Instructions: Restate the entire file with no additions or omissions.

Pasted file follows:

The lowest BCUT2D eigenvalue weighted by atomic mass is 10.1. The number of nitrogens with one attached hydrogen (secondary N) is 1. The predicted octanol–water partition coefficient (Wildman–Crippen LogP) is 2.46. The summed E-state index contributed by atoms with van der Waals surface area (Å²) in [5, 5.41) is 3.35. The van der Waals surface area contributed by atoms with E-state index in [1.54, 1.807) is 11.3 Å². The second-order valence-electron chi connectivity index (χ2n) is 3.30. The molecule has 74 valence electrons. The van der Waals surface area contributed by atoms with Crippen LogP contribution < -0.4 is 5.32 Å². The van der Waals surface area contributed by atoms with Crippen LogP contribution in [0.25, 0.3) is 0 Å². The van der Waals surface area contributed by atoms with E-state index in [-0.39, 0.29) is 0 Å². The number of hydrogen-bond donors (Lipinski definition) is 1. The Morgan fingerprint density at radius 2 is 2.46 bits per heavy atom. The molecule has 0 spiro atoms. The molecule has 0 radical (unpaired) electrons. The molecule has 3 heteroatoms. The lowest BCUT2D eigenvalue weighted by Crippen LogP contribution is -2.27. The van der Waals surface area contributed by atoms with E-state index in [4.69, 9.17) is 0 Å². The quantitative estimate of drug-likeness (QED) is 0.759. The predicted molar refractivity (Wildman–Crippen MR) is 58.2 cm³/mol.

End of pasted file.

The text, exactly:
The lowest BCUT2D eigenvalue weighted by atomic mass is 10.1. The number of nitrogens with one attached hydrogen (secondary N) is 1. The predicted octanol–water partition coefficient (Wildman–Crippen LogP) is 2.46. The summed E-state index contributed by atoms with van der Waals surface area (Å²) in [5, 5.41) is 3.35. The van der Waals surface area contributed by atoms with E-state index in [1.54, 1.807) is 11.3 Å². The second-order valence-electron chi connectivity index (χ2n) is 3.30. The molecule has 74 valence electrons. The van der Waals surface area contributed by atoms with Crippen LogP contribution < -0.4 is 5.32 Å². The van der Waals surface area contributed by atoms with Crippen LogP contribution in [0.25, 0.3) is 0 Å². The van der Waals surface area contributed by atoms with E-state index in [-0.39, 0.29) is 0 Å². The number of hydrogen-bond donors (Lipinski definition) is 1. The Morgan fingerprint density at radius 2 is 2.46 bits per heavy atom. The molecule has 0 spiro atoms. The molecule has 0 radical (unpaired) electrons. The molecule has 3 heteroatoms. The lowest BCUT2D eigenvalue weighted by Crippen LogP contribution is -2.27. The van der Waals surface area contributed by atoms with E-state index in [4.69, 9.17) is 0 Å². The quantitative estimate of drug-likeness (QED) is 0.759. The predicted molar refractivity (Wildman–Crippen MR) is 58.2 cm³/mol.